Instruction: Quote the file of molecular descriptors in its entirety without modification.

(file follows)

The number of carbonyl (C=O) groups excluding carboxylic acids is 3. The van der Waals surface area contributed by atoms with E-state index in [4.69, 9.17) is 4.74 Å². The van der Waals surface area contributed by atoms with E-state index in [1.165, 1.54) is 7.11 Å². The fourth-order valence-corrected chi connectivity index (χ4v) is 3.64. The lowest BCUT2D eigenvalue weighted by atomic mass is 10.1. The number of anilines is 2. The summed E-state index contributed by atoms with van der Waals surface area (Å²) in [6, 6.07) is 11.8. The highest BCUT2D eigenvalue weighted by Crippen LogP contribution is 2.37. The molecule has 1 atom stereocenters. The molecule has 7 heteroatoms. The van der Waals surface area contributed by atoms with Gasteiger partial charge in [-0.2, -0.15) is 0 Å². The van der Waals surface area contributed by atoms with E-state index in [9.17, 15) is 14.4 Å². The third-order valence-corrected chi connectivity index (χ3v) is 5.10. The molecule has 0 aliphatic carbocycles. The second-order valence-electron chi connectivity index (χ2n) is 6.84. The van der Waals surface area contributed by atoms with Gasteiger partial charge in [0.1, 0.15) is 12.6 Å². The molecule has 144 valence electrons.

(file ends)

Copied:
The number of carbonyl (C=O) groups excluding carboxylic acids is 3. The van der Waals surface area contributed by atoms with E-state index in [4.69, 9.17) is 4.74 Å². The van der Waals surface area contributed by atoms with E-state index in [1.165, 1.54) is 7.11 Å². The fourth-order valence-corrected chi connectivity index (χ4v) is 3.64. The lowest BCUT2D eigenvalue weighted by atomic mass is 10.1. The number of anilines is 2. The summed E-state index contributed by atoms with van der Waals surface area (Å²) in [6, 6.07) is 11.8. The highest BCUT2D eigenvalue weighted by Crippen LogP contribution is 2.37. The molecule has 1 atom stereocenters. The molecule has 7 heteroatoms. The van der Waals surface area contributed by atoms with Gasteiger partial charge in [-0.2, -0.15) is 0 Å². The van der Waals surface area contributed by atoms with E-state index in [9.17, 15) is 14.4 Å². The third-order valence-corrected chi connectivity index (χ3v) is 5.10. The molecule has 0 aliphatic carbocycles. The second-order valence-electron chi connectivity index (χ2n) is 6.84. The van der Waals surface area contributed by atoms with Gasteiger partial charge in [0.1, 0.15) is 12.6 Å². The molecule has 144 valence electrons.